NOTES FROM BOSTON.

NOTES FROM BOSTON.

BOSTON, May 18, 1896.

During the past seven months the suburbs of Boston, particularly Cambridge and Somerville, have been specially afflicted with an epidemic of incendiary fires. Buildings of almost every class, including churches have been attacked. The fire in the Wood Memorial church was set while services were being held in the vestry, and in this case, had the firebugs been as successful as in others, loss of life would have been likely to occur. As has already been pointed out, the fires recurred with a strange regularity and had always made great headway at the time of discovery, particularly at Cambridge,where during the past winter Tuesday night after 9 o’clock was the time for the blazes. The unusual spread of the fires led to the belief that liquid combustibles were used; and it turns out that oi was used in some cases, but not in all.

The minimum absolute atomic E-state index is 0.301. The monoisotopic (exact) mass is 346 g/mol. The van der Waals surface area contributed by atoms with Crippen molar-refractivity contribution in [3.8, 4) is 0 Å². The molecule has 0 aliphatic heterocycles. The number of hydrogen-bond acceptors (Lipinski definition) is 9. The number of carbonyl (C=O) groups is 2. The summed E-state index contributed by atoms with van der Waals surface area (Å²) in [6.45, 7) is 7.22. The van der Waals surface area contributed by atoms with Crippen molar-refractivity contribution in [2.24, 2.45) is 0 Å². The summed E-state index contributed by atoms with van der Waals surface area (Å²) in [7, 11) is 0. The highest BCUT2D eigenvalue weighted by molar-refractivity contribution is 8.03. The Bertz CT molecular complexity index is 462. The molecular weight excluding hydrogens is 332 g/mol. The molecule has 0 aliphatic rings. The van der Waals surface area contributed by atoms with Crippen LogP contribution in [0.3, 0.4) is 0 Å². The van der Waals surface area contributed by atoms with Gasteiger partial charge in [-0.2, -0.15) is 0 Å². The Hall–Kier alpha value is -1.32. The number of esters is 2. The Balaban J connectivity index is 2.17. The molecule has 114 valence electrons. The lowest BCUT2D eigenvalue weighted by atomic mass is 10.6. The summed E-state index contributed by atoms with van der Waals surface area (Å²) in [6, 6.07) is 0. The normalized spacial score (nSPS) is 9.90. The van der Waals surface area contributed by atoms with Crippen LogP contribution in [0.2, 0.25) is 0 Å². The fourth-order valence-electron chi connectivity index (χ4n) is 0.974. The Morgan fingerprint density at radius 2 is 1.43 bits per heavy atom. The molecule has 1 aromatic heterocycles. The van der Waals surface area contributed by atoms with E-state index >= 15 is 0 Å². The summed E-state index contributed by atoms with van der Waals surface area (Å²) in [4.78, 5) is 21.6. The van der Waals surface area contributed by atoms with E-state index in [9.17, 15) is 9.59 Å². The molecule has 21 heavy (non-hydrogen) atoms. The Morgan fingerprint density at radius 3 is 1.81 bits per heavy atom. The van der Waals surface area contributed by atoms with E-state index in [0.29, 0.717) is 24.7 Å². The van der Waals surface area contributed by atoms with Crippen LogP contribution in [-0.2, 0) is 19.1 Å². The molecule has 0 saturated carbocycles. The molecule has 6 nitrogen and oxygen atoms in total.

Fire Marshal Whitcomb has long been at his wits’ end to discover the firebug; but, with the assistance of one of the Waltham police, his department has been at last successful in arresting William II. Daley and William T. Reid, both of Cambridge, one twenty years old and the other eighteen. Each has confessed his crime and to these young lads is due the destruction of something over $1,500,000 worth of property. The fires set by these boys began in August, 1895, and continued up to the night of May 11 of this year. The list includes the abbatoir and stockyard fires at Brighton, and the Allen & Endicott, the Wood and the Gale lumber-yard fire, the Wood Memorial church in Cambridge, and several barn fires in Watertown and Waltham. Besides confessing to all these fires, Daley has admitted setting the big fires which wiped out the Holt & Bugbee lumber yard in Cambridge two years ago. Their custom seems to have been to go to the scene of operations upon their bic)c!es and leave in the same way. They made a liberal use of kerosene oil and other combustibles. Ofteslime* they pulled in the alarm for the fire alarm thetnsi Ives. Do lev had a key to the fire-alarm box. It was one of the new keys,which,once inserted, cannot be taken out until the alarm has ceased ringing.

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